The SNP Westminster leader has claimed thousands of people paid the price for the Prime Minister’s conduct after his former chief adviser Dominic Cummings apologised during a hearing with MPs.
Speaking during Prime Minister’s Questions, Mr Blackford pointed to the apology and demanded Mr Johnson “own up”.
He said: “We know the Prime Minister made a series of catastrophic errors throughout the crisis.
“He went on holiday when he should have been leading efforts to tackle the pandemic. He was too slow to go into lockdown.
“He failed to secure our borders. He sent millions of people back to offices prematurely. There’s no doubt these mistakes cost many thousands of lives.
“When even a disgraced figure like Dominic Cummings is willing to own up and apologise, isn’t it time that the Prime Minister does the same?”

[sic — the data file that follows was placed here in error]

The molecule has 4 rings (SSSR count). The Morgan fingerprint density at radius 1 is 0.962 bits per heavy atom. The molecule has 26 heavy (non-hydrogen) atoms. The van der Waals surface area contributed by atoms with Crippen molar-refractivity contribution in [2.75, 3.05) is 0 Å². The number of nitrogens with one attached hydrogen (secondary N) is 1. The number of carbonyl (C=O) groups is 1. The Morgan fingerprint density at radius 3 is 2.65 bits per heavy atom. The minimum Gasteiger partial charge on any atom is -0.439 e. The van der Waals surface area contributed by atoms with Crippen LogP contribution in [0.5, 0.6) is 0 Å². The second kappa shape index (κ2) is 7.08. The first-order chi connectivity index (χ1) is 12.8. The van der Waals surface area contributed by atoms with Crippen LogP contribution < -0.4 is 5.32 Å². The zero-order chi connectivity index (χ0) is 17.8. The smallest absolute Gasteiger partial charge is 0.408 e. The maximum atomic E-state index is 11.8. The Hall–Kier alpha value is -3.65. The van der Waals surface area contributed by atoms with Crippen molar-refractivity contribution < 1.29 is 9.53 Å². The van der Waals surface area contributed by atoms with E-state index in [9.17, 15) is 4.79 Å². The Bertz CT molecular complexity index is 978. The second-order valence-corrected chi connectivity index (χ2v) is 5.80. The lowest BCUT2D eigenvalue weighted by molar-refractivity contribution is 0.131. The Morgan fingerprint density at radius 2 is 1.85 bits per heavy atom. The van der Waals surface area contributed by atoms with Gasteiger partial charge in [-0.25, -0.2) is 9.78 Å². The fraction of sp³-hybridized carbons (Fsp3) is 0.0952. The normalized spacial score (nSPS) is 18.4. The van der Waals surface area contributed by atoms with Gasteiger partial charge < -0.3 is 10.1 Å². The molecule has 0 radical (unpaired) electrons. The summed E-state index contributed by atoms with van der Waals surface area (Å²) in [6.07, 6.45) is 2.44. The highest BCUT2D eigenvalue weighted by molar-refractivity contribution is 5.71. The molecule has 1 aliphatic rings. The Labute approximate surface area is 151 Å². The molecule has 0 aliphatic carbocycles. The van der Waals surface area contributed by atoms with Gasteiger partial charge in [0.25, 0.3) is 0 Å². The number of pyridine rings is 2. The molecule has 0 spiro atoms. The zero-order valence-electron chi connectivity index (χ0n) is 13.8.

Mr Johnson insisted he took responsibility and did the best possible job.
He said: “I take full responsibility for everything that has happened and, as I’ve said before both in this House and elsewhere, I’m truly sorry for the suffering that the people of this country have experienced.
“But I maintain my point that the government acted throughout with the intention to save life, protect the NHS in accordance with the best scientific advice. That’s exactly what we did.”
Responding, Mr Blackford claimed the evidence presented by the former Vote Leave convener showed Mr Johnson was a “negligent Prime Minister more concerned with his own self interest than the interests of the United Kingdom”.
He continued: “When people were dying, the United Kingdom Government was considering chickenpox parties and joking about injecting the Prime Minister with Covid live on TV.
"We had a circus act when we needed serious government.
“Isn’t it the case that when the country needed leadership most, the Prime Minister was missing in action? Thousands have paid the ultimate price for his failure.”
Mr Johnson insisted he took “full responsibility” and said he would “continue to do so”.
The Prime Minister also pointed to the promised independent public inquiry, adding: “I don’t recognise the events he describes.”